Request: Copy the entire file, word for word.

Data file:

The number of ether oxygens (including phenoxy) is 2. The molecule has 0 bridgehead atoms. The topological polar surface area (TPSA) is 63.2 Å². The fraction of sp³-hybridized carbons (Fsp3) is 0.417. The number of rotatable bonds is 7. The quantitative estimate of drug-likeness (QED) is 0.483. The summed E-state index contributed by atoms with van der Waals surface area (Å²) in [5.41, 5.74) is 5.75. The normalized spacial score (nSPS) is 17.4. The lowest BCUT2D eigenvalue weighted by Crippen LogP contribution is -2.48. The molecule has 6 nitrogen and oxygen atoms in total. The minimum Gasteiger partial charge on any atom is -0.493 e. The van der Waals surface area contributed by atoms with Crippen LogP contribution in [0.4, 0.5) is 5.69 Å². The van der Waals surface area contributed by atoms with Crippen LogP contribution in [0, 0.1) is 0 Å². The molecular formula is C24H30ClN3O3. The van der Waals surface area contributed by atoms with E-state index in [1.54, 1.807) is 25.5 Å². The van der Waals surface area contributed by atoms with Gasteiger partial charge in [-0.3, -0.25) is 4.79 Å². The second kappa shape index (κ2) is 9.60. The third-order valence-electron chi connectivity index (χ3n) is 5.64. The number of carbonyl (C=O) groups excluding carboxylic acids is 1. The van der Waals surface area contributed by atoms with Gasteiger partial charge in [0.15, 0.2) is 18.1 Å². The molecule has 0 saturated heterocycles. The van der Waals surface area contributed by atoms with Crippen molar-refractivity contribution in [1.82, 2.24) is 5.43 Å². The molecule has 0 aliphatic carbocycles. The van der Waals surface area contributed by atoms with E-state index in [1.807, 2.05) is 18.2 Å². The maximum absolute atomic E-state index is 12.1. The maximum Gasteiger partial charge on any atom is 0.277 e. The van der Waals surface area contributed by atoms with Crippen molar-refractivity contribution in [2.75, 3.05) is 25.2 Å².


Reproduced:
The number of ether oxygens (including phenoxy) is 2. The molecule has 0 bridgehead atoms. The topological polar surface area (TPSA) is 63.2 Å². The fraction of sp³-hybridized carbons (Fsp3) is 0.417. The number of rotatable bonds is 7. The quantitative estimate of drug-likeness (QED) is 0.483. The summed E-state index contributed by atoms with van der Waals surface area (Å²) in [5.41, 5.74) is 5.75. The normalized spacial score (nSPS) is 17.4. The lowest BCUT2D eigenvalue weighted by Crippen LogP contribution is -2.48. The molecule has 6 nitrogen and oxygen atoms in total. The minimum Gasteiger partial charge on any atom is -0.493 e. The van der Waals surface area contributed by atoms with Crippen LogP contribution in [0.4, 0.5) is 5.69 Å². The van der Waals surface area contributed by atoms with Crippen LogP contribution in [0, 0.1) is 0 Å². The molecular formula is C24H30ClN3O3. The van der Waals surface area contributed by atoms with E-state index in [1.54, 1.807) is 25.5 Å². The van der Waals surface area contributed by atoms with Gasteiger partial charge in [-0.3, -0.25) is 4.79 Å². The second kappa shape index (κ2) is 9.60. The third-order valence-electron chi connectivity index (χ3n) is 5.64. The number of carbonyl (C=O) groups excluding carboxylic acids is 1. The van der Waals surface area contributed by atoms with Gasteiger partial charge in [0.15, 0.2) is 18.1 Å². The molecule has 0 saturated heterocycles. The van der Waals surface area contributed by atoms with Crippen molar-refractivity contribution in [1.82, 2.24) is 5.43 Å². The molecule has 0 aliphatic carbocycles. The van der Waals surface area contributed by atoms with E-state index in [1.807, 2.05) is 18.2 Å². The maximum absolute atomic E-state index is 12.1. The maximum Gasteiger partial charge on any atom is 0.277 e. The van der Waals surface area contributed by atoms with Crippen molar-refractivity contribution in [2.75, 3.05) is 25.2 Å².